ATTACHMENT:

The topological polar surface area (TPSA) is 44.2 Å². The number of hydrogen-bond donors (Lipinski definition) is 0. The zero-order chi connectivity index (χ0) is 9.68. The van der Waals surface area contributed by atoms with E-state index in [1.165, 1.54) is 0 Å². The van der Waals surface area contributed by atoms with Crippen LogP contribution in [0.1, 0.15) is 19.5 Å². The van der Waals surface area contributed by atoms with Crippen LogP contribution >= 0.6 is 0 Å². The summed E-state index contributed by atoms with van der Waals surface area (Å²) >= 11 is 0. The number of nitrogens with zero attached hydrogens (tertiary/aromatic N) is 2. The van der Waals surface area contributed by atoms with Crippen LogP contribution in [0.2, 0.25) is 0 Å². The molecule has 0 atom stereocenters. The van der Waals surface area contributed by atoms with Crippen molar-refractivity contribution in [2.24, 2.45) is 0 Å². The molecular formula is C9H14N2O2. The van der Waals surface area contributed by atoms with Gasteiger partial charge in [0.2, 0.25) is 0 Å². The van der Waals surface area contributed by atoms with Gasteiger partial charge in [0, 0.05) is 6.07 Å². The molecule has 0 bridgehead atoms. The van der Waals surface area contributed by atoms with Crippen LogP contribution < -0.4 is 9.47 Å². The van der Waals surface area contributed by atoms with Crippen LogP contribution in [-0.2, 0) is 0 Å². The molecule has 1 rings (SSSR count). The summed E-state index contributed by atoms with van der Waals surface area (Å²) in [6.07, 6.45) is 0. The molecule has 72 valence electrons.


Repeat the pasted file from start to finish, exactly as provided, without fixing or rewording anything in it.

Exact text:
The topological polar surface area (TPSA) is 44.2 Å². The number of hydrogen-bond donors (Lipinski definition) is 0. The zero-order chi connectivity index (χ0) is 9.68. The van der Waals surface area contributed by atoms with E-state index in [1.165, 1.54) is 0 Å². The van der Waals surface area contributed by atoms with Crippen LogP contribution in [0.1, 0.15) is 19.5 Å². The van der Waals surface area contributed by atoms with Crippen LogP contribution >= 0.6 is 0 Å². The summed E-state index contributed by atoms with van der Waals surface area (Å²) >= 11 is 0. The number of nitrogens with zero attached hydrogens (tertiary/aromatic N) is 2. The van der Waals surface area contributed by atoms with Crippen LogP contribution in [0.2, 0.25) is 0 Å². The molecule has 0 atom stereocenters. The van der Waals surface area contributed by atoms with Crippen molar-refractivity contribution in [2.24, 2.45) is 0 Å². The molecular formula is C9H14N2O2. The van der Waals surface area contributed by atoms with Gasteiger partial charge in [0.2, 0.25) is 0 Å². The van der Waals surface area contributed by atoms with Gasteiger partial charge in [0, 0.05) is 6.07 Å². The molecule has 0 bridgehead atoms. The van der Waals surface area contributed by atoms with Crippen LogP contribution < -0.4 is 9.47 Å². The van der Waals surface area contributed by atoms with Crippen LogP contribution in [-0.2, 0) is 0 Å². The molecule has 1 rings (SSSR count). The summed E-state index contributed by atoms with van der Waals surface area (Å²) in [6.07, 6.45) is 0. The molecule has 72 valence electrons.